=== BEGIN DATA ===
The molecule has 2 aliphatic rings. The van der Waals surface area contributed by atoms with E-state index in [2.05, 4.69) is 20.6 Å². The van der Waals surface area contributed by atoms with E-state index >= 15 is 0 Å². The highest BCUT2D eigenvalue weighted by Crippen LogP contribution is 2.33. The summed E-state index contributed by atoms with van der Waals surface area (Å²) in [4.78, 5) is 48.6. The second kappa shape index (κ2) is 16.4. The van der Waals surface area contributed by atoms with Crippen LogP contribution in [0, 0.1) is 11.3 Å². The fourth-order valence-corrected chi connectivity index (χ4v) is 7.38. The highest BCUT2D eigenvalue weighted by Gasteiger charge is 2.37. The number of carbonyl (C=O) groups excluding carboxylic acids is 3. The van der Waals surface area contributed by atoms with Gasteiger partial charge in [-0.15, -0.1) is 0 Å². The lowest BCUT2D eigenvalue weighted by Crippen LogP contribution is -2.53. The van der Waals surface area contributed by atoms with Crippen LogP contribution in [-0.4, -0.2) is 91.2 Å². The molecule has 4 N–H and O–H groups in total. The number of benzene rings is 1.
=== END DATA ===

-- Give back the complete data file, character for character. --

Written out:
The molecule has 2 aliphatic rings. The van der Waals surface area contributed by atoms with E-state index in [2.05, 4.69) is 20.6 Å². The van der Waals surface area contributed by atoms with E-state index >= 15 is 0 Å². The highest BCUT2D eigenvalue weighted by Crippen LogP contribution is 2.33. The summed E-state index contributed by atoms with van der Waals surface area (Å²) in [4.78, 5) is 48.6. The second kappa shape index (κ2) is 16.4. The van der Waals surface area contributed by atoms with Crippen LogP contribution in [0, 0.1) is 11.3 Å². The fourth-order valence-corrected chi connectivity index (χ4v) is 7.38. The highest BCUT2D eigenvalue weighted by Gasteiger charge is 2.37. The number of carbonyl (C=O) groups excluding carboxylic acids is 3. The van der Waals surface area contributed by atoms with Gasteiger partial charge in [-0.15, -0.1) is 0 Å². The lowest BCUT2D eigenvalue weighted by Crippen LogP contribution is -2.53. The van der Waals surface area contributed by atoms with Crippen LogP contribution in [-0.4, -0.2) is 91.2 Å². The molecule has 4 N–H and O–H groups in total. The number of benzene rings is 1.